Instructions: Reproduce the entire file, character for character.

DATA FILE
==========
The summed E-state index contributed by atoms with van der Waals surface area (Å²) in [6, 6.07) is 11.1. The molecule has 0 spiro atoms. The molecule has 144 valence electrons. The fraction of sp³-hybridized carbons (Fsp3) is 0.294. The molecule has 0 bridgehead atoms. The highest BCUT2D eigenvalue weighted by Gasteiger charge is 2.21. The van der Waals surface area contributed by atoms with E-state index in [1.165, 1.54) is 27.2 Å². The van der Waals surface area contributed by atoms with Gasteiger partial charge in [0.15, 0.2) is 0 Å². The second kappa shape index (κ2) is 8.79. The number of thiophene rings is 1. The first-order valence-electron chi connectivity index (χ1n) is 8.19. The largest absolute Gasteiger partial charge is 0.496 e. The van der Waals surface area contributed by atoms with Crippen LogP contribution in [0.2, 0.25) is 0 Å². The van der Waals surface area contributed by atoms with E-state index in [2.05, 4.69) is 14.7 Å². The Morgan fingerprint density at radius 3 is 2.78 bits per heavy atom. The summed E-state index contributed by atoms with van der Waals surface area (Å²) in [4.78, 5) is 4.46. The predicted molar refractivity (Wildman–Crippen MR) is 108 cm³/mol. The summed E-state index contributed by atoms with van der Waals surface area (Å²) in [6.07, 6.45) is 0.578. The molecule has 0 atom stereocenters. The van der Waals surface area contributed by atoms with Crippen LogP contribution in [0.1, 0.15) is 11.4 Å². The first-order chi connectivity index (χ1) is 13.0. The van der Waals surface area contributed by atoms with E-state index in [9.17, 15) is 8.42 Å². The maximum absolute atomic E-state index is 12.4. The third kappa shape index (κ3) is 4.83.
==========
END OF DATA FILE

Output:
The summed E-state index contributed by atoms with van der Waals surface area (Å²) in [6, 6.07) is 11.1. The molecule has 0 spiro atoms. The molecule has 144 valence electrons. The fraction of sp³-hybridized carbons (Fsp3) is 0.294. The molecule has 0 bridgehead atoms. The highest BCUT2D eigenvalue weighted by Gasteiger charge is 2.21. The van der Waals surface area contributed by atoms with E-state index in [1.165, 1.54) is 27.2 Å². The van der Waals surface area contributed by atoms with Gasteiger partial charge in [0.15, 0.2) is 0 Å². The second kappa shape index (κ2) is 8.79. The number of thiophene rings is 1. The first-order valence-electron chi connectivity index (χ1n) is 8.19. The largest absolute Gasteiger partial charge is 0.496 e. The van der Waals surface area contributed by atoms with Crippen LogP contribution in [0.2, 0.25) is 0 Å². The van der Waals surface area contributed by atoms with E-state index in [2.05, 4.69) is 14.7 Å². The Morgan fingerprint density at radius 3 is 2.78 bits per heavy atom. The summed E-state index contributed by atoms with van der Waals surface area (Å²) in [4.78, 5) is 4.46. The predicted molar refractivity (Wildman–Crippen MR) is 108 cm³/mol. The summed E-state index contributed by atoms with van der Waals surface area (Å²) in [6.07, 6.45) is 0.578. The molecule has 0 atom stereocenters. The van der Waals surface area contributed by atoms with Crippen LogP contribution in [0.1, 0.15) is 11.4 Å². The first-order chi connectivity index (χ1) is 13.0. The van der Waals surface area contributed by atoms with E-state index in [9.17, 15) is 8.42 Å². The maximum absolute atomic E-state index is 12.4. The third kappa shape index (κ3) is 4.83.